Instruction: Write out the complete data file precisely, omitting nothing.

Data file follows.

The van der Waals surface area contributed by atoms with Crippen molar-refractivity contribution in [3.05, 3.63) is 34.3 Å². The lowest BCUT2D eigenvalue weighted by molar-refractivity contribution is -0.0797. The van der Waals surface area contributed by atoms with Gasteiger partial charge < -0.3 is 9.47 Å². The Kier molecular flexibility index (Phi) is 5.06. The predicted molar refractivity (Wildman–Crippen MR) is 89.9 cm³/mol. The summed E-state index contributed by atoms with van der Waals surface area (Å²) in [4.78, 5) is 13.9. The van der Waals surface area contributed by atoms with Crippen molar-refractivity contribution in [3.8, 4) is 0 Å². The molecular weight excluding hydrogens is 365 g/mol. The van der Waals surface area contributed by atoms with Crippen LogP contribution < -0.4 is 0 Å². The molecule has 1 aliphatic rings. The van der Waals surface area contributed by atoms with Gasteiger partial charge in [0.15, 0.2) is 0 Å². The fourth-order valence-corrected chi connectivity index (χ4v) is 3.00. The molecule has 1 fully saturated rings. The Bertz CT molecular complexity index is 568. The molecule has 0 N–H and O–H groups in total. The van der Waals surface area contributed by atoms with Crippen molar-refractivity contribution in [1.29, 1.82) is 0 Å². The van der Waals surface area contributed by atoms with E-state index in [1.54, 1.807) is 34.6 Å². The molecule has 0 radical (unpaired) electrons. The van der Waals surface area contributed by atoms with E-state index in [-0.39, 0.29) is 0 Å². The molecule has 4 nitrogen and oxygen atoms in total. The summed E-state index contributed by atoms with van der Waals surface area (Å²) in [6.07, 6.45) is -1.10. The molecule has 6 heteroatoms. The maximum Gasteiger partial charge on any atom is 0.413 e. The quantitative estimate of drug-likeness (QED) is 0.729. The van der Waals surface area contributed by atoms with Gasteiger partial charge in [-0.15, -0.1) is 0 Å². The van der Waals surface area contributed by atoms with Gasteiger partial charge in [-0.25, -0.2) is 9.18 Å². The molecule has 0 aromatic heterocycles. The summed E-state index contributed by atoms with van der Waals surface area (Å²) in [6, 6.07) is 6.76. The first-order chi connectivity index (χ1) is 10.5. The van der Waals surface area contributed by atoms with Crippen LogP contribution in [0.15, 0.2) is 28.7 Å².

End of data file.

The van der Waals surface area contributed by atoms with Crippen molar-refractivity contribution in [3.05, 3.63) is 34.3 Å². The lowest BCUT2D eigenvalue weighted by molar-refractivity contribution is -0.0797. The van der Waals surface area contributed by atoms with Gasteiger partial charge < -0.3 is 9.47 Å². The Kier molecular flexibility index (Phi) is 5.06. The predicted molar refractivity (Wildman–Crippen MR) is 89.9 cm³/mol. The summed E-state index contributed by atoms with van der Waals surface area (Å²) in [4.78, 5) is 13.9. The van der Waals surface area contributed by atoms with Crippen molar-refractivity contribution in [3.8, 4) is 0 Å². The molecular weight excluding hydrogens is 365 g/mol. The van der Waals surface area contributed by atoms with Crippen LogP contribution < -0.4 is 0 Å². The molecule has 1 aliphatic rings. The van der Waals surface area contributed by atoms with Gasteiger partial charge in [0.15, 0.2) is 0 Å². The fourth-order valence-corrected chi connectivity index (χ4v) is 3.00. The molecule has 1 fully saturated rings. The Bertz CT molecular complexity index is 568. The molecule has 0 N–H and O–H groups in total. The van der Waals surface area contributed by atoms with Crippen molar-refractivity contribution in [1.29, 1.82) is 0 Å². The van der Waals surface area contributed by atoms with E-state index in [1.54, 1.807) is 34.6 Å². The molecule has 0 radical (unpaired) electrons. The van der Waals surface area contributed by atoms with E-state index in [-0.39, 0.29) is 0 Å². The molecule has 4 nitrogen and oxygen atoms in total. The summed E-state index contributed by atoms with van der Waals surface area (Å²) in [6.07, 6.45) is -1.10. The molecule has 6 heteroatoms. The maximum Gasteiger partial charge on any atom is 0.413 e. The quantitative estimate of drug-likeness (QED) is 0.729. The van der Waals surface area contributed by atoms with Gasteiger partial charge in [-0.15, -0.1) is 0 Å². The van der Waals surface area contributed by atoms with Gasteiger partial charge in [-0.25, -0.2) is 9.18 Å². The molecule has 0 aromatic heterocycles. The summed E-state index contributed by atoms with van der Waals surface area (Å²) in [6, 6.07) is 6.76. The first-order chi connectivity index (χ1) is 10.5. The van der Waals surface area contributed by atoms with Crippen LogP contribution in [0.15, 0.2) is 28.7 Å².